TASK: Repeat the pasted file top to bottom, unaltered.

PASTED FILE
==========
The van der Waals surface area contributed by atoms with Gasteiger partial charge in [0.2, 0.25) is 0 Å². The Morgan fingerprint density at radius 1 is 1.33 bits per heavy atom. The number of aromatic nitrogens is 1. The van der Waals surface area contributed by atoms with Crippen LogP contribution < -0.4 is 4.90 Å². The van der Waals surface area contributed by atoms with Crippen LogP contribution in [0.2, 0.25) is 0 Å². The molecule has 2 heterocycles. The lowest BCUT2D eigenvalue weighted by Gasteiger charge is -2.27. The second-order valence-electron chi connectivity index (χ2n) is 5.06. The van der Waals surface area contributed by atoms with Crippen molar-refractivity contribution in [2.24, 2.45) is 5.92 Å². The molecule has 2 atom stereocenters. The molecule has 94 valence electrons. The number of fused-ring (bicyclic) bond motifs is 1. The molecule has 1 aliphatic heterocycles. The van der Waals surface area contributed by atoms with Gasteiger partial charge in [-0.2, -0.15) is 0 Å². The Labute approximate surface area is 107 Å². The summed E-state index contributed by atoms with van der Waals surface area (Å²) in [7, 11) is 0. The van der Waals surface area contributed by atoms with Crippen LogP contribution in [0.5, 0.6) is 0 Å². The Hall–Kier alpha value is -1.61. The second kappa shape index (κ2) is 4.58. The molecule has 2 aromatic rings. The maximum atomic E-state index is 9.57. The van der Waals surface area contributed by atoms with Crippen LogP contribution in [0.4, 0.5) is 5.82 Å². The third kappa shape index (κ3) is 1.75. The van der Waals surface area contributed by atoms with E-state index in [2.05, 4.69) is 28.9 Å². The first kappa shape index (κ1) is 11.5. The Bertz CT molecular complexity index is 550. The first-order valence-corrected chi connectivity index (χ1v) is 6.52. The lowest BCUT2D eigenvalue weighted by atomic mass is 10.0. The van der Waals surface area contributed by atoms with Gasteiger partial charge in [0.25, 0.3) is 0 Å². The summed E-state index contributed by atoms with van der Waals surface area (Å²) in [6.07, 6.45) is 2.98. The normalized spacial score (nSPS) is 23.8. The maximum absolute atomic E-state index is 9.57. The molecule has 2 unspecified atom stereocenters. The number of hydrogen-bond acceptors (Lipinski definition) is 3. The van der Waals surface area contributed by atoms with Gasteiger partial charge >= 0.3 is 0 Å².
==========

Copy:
The van der Waals surface area contributed by atoms with Gasteiger partial charge in [0.2, 0.25) is 0 Å². The Morgan fingerprint density at radius 1 is 1.33 bits per heavy atom. The number of aromatic nitrogens is 1. The van der Waals surface area contributed by atoms with Crippen LogP contribution < -0.4 is 4.90 Å². The van der Waals surface area contributed by atoms with Crippen LogP contribution in [0.2, 0.25) is 0 Å². The molecule has 2 heterocycles. The lowest BCUT2D eigenvalue weighted by Gasteiger charge is -2.27. The second-order valence-electron chi connectivity index (χ2n) is 5.06. The van der Waals surface area contributed by atoms with Crippen molar-refractivity contribution in [2.24, 2.45) is 5.92 Å². The molecule has 2 atom stereocenters. The molecule has 94 valence electrons. The number of fused-ring (bicyclic) bond motifs is 1. The molecule has 1 aliphatic heterocycles. The van der Waals surface area contributed by atoms with Gasteiger partial charge in [-0.2, -0.15) is 0 Å². The Labute approximate surface area is 107 Å². The summed E-state index contributed by atoms with van der Waals surface area (Å²) in [7, 11) is 0. The van der Waals surface area contributed by atoms with Crippen LogP contribution in [0.5, 0.6) is 0 Å². The Hall–Kier alpha value is -1.61. The second kappa shape index (κ2) is 4.58. The molecule has 2 aromatic rings. The maximum atomic E-state index is 9.57. The van der Waals surface area contributed by atoms with Crippen LogP contribution in [0.4, 0.5) is 5.82 Å². The third kappa shape index (κ3) is 1.75. The van der Waals surface area contributed by atoms with E-state index in [2.05, 4.69) is 28.9 Å². The first kappa shape index (κ1) is 11.5. The Bertz CT molecular complexity index is 550. The first-order valence-corrected chi connectivity index (χ1v) is 6.52. The lowest BCUT2D eigenvalue weighted by atomic mass is 10.0. The van der Waals surface area contributed by atoms with Gasteiger partial charge in [0.25, 0.3) is 0 Å². The summed E-state index contributed by atoms with van der Waals surface area (Å²) in [6.07, 6.45) is 2.98. The normalized spacial score (nSPS) is 23.8. The maximum absolute atomic E-state index is 9.57. The molecule has 2 unspecified atom stereocenters. The number of hydrogen-bond acceptors (Lipinski definition) is 3. The van der Waals surface area contributed by atoms with Gasteiger partial charge >= 0.3 is 0 Å².